Mondale's nomination marked the second time after former Governor of Georgia Jimmy Carter since the nomination of former Governor Adlai Stevenson II of Illinois in 1956 (and the third time since the nomination of former Congressman John W. Davis from West Virginia in 1924) that the Democratic Party nominated a private citizen for President (i.e., not serving in an official government role at the time of the nomination and election). Mondale was the last private citizen to be nominated for President by the Democratic Party until former Secretary of State Hillary Clinton in 2016. Except former Governor Jimmy Carter of Georgia in 1976, all the other four of the private-citizen Democratic nominees mentioned (Davis, Stevenson, Carter, Mondale and Clinton) lost their general elections. (Republican private-citizen nominees include former Vice President Richard Nixon in 1968, former Governor Ronald Reagan of California in 1980, former Senator Bob Dole of Kansas in 1996 (Dole resigned from his Senate seat on July 11, 1996, a month before he was nominated for president), former Governor Mitt Romney of Massachusetts in 2012, and Donald Trump in 2016. While Dole and Romney lost their general elections, Nixon, Reagan, and Trump won theirs.)
Senator Gary Hart of Colorado
|January 24||Iowa caucus||48.89%||16.50%||1.50%||3.50%||10.30%||0.01%||2.50%||7.40%||9.40%||-|
|February 28||New Hampshire primary||27.86%||37.28%||5.25%||11.95%||5.16%||3.54%||1.01%||2.11%||-||-|
|March 13||Democrats Abroad primary||37.54%||30.89%||9.62%||4.03%||4.66%||0.38%||0.47%||3.43%||8.98%||-|
|March 13||Rhode Island||34.46%||44.96%||8.71%||5.05%||4.82%||0.19%||0.22%||0.61%||0.99%||-|
|March 18||Puerto Rico||99.06%||0.61%||-||0.31%||-||-||-||-||-||-|
|March 20||Illinois primary||40.43%||35.23%||21.02%||1.19%||1.53%||-||0.13%||0.17%||-||-|
|March 20||Minnesota caucus||62%||7%||3%||-||-||-||28%||-||-||-|
|April 3||New York||44.78%||27.42%||25.62%||1.15%||0.33%||-||0.21%||0.49%||-||-|
|April 7||Wisconsin caucus||54.07%||29.20%||15.22%||-||0.01%||-||-||-||1.50%||-|
|May 1||District of Columbia||25.62%||7.11%||67.27%||-||-||-||-||-||-||-|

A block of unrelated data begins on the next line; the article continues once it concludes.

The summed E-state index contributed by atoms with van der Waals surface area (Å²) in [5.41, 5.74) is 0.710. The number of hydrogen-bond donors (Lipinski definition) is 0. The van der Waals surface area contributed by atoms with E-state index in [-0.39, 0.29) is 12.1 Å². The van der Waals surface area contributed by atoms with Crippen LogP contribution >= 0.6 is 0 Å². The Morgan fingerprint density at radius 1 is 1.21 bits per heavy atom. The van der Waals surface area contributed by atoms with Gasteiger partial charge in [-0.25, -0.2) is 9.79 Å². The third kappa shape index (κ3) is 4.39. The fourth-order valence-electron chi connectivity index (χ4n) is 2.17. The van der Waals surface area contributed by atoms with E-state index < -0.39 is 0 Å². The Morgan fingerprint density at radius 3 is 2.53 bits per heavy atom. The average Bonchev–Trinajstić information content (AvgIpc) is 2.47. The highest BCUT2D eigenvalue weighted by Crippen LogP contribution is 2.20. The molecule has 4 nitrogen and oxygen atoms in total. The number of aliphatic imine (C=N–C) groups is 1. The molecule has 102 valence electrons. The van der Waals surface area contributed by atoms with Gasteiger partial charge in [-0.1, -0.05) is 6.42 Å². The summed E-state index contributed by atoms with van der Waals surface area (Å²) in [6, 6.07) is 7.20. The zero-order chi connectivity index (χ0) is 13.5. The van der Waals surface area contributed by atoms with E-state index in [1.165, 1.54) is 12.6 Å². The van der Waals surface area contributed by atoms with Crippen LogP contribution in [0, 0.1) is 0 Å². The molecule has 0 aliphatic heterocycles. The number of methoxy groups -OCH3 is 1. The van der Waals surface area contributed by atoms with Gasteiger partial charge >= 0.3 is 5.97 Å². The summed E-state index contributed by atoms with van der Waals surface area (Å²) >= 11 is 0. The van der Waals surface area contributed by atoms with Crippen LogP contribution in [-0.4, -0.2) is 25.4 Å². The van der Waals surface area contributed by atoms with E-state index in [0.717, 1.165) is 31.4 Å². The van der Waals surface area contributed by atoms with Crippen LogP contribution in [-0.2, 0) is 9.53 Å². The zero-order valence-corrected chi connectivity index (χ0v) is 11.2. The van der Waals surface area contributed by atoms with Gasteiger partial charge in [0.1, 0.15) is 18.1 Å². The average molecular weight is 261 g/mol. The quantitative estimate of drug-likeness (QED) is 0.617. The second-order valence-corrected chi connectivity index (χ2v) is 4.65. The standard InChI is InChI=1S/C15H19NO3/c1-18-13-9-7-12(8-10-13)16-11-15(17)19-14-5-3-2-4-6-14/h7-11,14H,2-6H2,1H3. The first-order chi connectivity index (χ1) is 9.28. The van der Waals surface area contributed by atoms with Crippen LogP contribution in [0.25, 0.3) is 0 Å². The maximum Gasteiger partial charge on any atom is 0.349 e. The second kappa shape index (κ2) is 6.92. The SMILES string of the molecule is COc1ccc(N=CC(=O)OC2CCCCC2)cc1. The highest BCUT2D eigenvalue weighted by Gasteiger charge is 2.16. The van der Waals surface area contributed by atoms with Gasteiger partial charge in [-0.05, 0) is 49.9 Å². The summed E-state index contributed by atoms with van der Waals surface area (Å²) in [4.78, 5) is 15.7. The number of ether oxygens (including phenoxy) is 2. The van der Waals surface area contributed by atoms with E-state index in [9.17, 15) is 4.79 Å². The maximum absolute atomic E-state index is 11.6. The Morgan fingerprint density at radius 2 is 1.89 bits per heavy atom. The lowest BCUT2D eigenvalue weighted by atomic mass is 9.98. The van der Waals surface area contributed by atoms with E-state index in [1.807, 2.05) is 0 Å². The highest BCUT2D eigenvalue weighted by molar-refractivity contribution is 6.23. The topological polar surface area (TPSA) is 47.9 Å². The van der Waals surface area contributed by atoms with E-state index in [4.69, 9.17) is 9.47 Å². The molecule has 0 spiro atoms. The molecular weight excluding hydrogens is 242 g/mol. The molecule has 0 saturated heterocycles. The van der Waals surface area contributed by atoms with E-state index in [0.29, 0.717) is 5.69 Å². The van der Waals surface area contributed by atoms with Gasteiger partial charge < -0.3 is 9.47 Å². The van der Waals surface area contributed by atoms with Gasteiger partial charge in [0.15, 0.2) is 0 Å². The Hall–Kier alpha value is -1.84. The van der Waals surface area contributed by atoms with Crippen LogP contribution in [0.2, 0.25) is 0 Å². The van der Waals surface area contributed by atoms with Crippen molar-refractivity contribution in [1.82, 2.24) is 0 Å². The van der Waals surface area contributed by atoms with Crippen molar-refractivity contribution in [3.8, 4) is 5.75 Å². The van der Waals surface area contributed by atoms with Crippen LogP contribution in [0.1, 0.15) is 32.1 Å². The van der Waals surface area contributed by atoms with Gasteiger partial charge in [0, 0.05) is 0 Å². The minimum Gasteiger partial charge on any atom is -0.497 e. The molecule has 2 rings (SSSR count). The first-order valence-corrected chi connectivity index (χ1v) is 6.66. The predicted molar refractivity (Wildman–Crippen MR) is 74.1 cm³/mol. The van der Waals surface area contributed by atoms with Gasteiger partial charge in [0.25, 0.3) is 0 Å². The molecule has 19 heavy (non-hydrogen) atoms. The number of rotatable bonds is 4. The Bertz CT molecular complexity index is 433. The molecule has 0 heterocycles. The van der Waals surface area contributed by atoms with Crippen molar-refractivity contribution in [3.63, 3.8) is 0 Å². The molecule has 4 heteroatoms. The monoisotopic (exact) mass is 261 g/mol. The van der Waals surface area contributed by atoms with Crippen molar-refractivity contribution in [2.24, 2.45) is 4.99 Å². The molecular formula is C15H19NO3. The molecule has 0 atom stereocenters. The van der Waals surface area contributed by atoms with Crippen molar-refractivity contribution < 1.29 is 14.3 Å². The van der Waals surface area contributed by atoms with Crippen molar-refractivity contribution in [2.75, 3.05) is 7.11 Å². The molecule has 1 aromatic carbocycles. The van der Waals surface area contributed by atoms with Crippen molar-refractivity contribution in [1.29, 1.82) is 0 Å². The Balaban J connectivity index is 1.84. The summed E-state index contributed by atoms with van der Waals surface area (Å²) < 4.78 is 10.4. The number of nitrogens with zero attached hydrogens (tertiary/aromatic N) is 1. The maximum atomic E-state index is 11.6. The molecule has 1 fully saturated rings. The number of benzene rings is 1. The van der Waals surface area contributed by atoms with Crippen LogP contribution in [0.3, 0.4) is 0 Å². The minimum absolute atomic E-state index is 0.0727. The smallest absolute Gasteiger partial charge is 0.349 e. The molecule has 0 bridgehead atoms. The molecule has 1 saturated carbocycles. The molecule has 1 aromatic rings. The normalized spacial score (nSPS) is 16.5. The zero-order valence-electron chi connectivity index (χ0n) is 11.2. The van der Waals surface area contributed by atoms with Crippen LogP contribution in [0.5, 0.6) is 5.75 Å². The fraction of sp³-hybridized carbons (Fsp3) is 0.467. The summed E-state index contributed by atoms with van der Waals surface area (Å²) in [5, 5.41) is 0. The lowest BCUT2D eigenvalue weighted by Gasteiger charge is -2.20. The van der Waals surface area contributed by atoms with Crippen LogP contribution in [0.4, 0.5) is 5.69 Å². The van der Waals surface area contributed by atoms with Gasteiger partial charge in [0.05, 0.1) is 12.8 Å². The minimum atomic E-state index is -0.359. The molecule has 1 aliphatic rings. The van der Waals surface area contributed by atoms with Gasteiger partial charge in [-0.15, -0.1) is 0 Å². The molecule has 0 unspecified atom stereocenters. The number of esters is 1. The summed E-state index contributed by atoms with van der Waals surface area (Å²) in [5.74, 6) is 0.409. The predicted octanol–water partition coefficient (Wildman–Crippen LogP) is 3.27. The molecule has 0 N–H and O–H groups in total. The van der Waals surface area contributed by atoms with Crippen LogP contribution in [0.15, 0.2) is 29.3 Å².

|May 8||North Carolina||35.63%||30.17%||25.39%||1.84%||1.06%||0.87%||0.33%||0.13%||4.60%||-|
|June 5||New Jersey||45.16%||29.70%||23.62%||-||-||-||-||-||-||1.52%|
|June 5||New Mexico||36.11%||46.75%||11.83%||-||2.74%||-||-||-||0.79%||1.78%|
|June 5||South Dakota||38.99%||50.69%||5.21%||-||-||-||-||-||2.48%||2.63%|
|June 5||West Virginia||53.83%||37.34%||6.69%||-||-||-||-||-||-||1.97%|
|June 12||North Dakota||2.78%||85.11%||0.15%||-||-||-||-||-||-||11.96%|
These were the convention's nomination tally:
When he made his acceptance speech at the Democratic Convention, Mondale said: "Let's tell the truth. Mr. Reagan will raise taxes, and so will I. He won't tell you. I just did." Although Mondale intended to expose Reagan as hypocritical and position himself as the honest candidate, the choice of taxes as a discussion point likely damaged his electoral chances.
Aides later said that Mondale was determined to establish a precedent with his vice presidential candidate, considering San Francisco Mayor (Later U.S. Senator) Dianne Feinstein and Governor of Kentucky Martha Layne Collins, who were also female; Los Angeles Mayor Tom Bradley, an African American; and San Antonio Mayor Henry Cisneros, a Hispanic, as other finalists for the nomination. Unsuccessful nomination candidate Jackson derided Mondale's vice-presidential screening process as a "P.R. parade of personalities"; however, he praised Mondale for his choice.
Others however preferred Senator Lloyd Bentsen because he would appeal to more conservative Southern voters. Nomination rival Gary Hart had also been lobbying for the vice-presidential spot on the ticket once it became apparent that Mondale had clinched the majority of delegates; Hart's supporters claimed he would do better than Mondale against President Reagan, an argument undercut by a June 1984 Gallup poll that showed both men nine points behind the president.
Politicians considered for Vice Presidential nomination: